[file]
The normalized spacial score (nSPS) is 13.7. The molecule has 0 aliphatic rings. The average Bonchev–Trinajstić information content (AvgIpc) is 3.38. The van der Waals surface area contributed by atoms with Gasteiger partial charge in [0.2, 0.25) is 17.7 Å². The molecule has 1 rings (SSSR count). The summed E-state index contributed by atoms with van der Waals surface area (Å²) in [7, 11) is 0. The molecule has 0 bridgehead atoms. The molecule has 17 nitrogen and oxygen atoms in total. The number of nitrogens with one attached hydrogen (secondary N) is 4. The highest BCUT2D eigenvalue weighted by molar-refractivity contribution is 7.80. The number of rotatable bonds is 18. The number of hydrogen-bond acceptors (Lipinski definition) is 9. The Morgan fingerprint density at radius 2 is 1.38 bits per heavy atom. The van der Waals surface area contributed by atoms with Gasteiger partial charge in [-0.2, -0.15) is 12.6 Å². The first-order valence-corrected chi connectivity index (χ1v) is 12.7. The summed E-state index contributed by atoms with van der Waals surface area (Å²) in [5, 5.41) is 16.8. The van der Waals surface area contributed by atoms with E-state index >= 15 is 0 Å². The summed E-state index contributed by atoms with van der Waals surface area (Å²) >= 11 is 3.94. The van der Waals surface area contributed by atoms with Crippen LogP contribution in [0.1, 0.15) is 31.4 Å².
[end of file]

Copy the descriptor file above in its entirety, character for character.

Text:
The normalized spacial score (nSPS) is 13.7. The molecule has 0 aliphatic rings. The average Bonchev–Trinajstić information content (AvgIpc) is 3.38. The van der Waals surface area contributed by atoms with Gasteiger partial charge in [0.2, 0.25) is 17.7 Å². The molecule has 1 rings (SSSR count). The summed E-state index contributed by atoms with van der Waals surface area (Å²) in [7, 11) is 0. The molecule has 0 bridgehead atoms. The molecule has 17 nitrogen and oxygen atoms in total. The number of nitrogens with one attached hydrogen (secondary N) is 4. The highest BCUT2D eigenvalue weighted by molar-refractivity contribution is 7.80. The number of rotatable bonds is 18. The number of hydrogen-bond acceptors (Lipinski definition) is 9. The Morgan fingerprint density at radius 2 is 1.38 bits per heavy atom. The van der Waals surface area contributed by atoms with Gasteiger partial charge in [-0.2, -0.15) is 12.6 Å². The first-order valence-corrected chi connectivity index (χ1v) is 12.7. The summed E-state index contributed by atoms with van der Waals surface area (Å²) in [5, 5.41) is 16.8. The van der Waals surface area contributed by atoms with E-state index >= 15 is 0 Å². The summed E-state index contributed by atoms with van der Waals surface area (Å²) >= 11 is 3.94. The van der Waals surface area contributed by atoms with Crippen LogP contribution in [0.1, 0.15) is 31.4 Å².